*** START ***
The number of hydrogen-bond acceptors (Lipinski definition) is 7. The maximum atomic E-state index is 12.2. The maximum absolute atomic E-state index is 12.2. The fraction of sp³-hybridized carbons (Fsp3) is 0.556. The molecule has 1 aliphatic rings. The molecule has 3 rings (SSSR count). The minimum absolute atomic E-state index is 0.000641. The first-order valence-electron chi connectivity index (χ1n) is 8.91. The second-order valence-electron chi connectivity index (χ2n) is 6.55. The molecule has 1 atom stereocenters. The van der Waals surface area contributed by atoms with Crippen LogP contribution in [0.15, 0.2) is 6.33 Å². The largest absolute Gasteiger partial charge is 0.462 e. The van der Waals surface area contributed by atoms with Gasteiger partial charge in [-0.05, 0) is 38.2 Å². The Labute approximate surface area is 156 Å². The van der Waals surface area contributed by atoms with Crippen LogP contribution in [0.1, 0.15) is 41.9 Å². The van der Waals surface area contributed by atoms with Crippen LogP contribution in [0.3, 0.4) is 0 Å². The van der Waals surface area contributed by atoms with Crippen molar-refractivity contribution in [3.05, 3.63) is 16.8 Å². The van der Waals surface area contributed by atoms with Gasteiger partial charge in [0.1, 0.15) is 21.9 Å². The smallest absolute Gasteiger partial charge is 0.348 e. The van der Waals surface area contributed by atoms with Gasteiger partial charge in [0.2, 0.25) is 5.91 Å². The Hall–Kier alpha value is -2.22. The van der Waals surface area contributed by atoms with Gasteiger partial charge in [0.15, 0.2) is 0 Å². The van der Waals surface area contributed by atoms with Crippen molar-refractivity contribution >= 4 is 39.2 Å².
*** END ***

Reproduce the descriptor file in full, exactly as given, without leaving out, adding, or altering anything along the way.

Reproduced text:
The number of hydrogen-bond acceptors (Lipinski definition) is 7. The maximum atomic E-state index is 12.2. The maximum absolute atomic E-state index is 12.2. The fraction of sp³-hybridized carbons (Fsp3) is 0.556. The molecule has 1 aliphatic rings. The molecule has 3 rings (SSSR count). The minimum absolute atomic E-state index is 0.000641. The first-order valence-electron chi connectivity index (χ1n) is 8.91. The second-order valence-electron chi connectivity index (χ2n) is 6.55. The molecule has 1 atom stereocenters. The van der Waals surface area contributed by atoms with Crippen LogP contribution in [0.15, 0.2) is 6.33 Å². The largest absolute Gasteiger partial charge is 0.462 e. The van der Waals surface area contributed by atoms with Gasteiger partial charge in [-0.05, 0) is 38.2 Å². The Labute approximate surface area is 156 Å². The van der Waals surface area contributed by atoms with Crippen LogP contribution in [0.1, 0.15) is 41.9 Å². The van der Waals surface area contributed by atoms with Crippen LogP contribution in [0.3, 0.4) is 0 Å². The van der Waals surface area contributed by atoms with Crippen molar-refractivity contribution in [3.05, 3.63) is 16.8 Å². The van der Waals surface area contributed by atoms with Gasteiger partial charge in [0.1, 0.15) is 21.9 Å². The smallest absolute Gasteiger partial charge is 0.348 e. The van der Waals surface area contributed by atoms with Gasteiger partial charge in [0.2, 0.25) is 5.91 Å². The Hall–Kier alpha value is -2.22. The van der Waals surface area contributed by atoms with Gasteiger partial charge in [0.15, 0.2) is 0 Å². The van der Waals surface area contributed by atoms with Crippen molar-refractivity contribution >= 4 is 39.2 Å².